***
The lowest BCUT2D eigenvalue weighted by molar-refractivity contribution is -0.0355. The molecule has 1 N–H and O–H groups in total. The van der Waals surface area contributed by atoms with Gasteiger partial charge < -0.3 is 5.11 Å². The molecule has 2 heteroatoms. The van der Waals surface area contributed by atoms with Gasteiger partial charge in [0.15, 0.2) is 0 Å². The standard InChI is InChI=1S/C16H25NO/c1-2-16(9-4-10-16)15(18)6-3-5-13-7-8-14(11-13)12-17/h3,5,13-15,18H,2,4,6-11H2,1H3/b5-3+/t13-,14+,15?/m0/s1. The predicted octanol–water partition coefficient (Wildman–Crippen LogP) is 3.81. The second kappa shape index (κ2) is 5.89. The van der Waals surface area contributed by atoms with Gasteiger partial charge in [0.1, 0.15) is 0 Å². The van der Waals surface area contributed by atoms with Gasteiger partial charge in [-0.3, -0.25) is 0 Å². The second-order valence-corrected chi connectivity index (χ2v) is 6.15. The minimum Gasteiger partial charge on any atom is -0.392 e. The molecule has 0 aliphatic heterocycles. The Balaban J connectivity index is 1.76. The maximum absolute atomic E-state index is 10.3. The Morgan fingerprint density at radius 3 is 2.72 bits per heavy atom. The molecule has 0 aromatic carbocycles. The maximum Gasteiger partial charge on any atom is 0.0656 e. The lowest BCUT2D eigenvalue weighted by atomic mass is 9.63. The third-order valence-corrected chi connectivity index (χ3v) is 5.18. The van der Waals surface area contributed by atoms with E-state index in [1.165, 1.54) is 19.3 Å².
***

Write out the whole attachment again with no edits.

The lowest BCUT2D eigenvalue weighted by molar-refractivity contribution is -0.0355. The molecule has 1 N–H and O–H groups in total. The van der Waals surface area contributed by atoms with Gasteiger partial charge < -0.3 is 5.11 Å². The molecule has 2 heteroatoms. The van der Waals surface area contributed by atoms with Gasteiger partial charge in [0.15, 0.2) is 0 Å². The standard InChI is InChI=1S/C16H25NO/c1-2-16(9-4-10-16)15(18)6-3-5-13-7-8-14(11-13)12-17/h3,5,13-15,18H,2,4,6-11H2,1H3/b5-3+/t13-,14+,15?/m0/s1. The predicted octanol–water partition coefficient (Wildman–Crippen LogP) is 3.81. The second kappa shape index (κ2) is 5.89. The van der Waals surface area contributed by atoms with Gasteiger partial charge in [0.1, 0.15) is 0 Å². The van der Waals surface area contributed by atoms with Gasteiger partial charge in [-0.3, -0.25) is 0 Å². The second-order valence-corrected chi connectivity index (χ2v) is 6.15. The minimum Gasteiger partial charge on any atom is -0.392 e. The molecule has 0 aliphatic heterocycles. The Balaban J connectivity index is 1.76. The maximum absolute atomic E-state index is 10.3. The Morgan fingerprint density at radius 3 is 2.72 bits per heavy atom. The molecule has 0 aromatic carbocycles. The maximum Gasteiger partial charge on any atom is 0.0656 e. The lowest BCUT2D eigenvalue weighted by atomic mass is 9.63. The third-order valence-corrected chi connectivity index (χ3v) is 5.18. The van der Waals surface area contributed by atoms with E-state index in [1.165, 1.54) is 19.3 Å².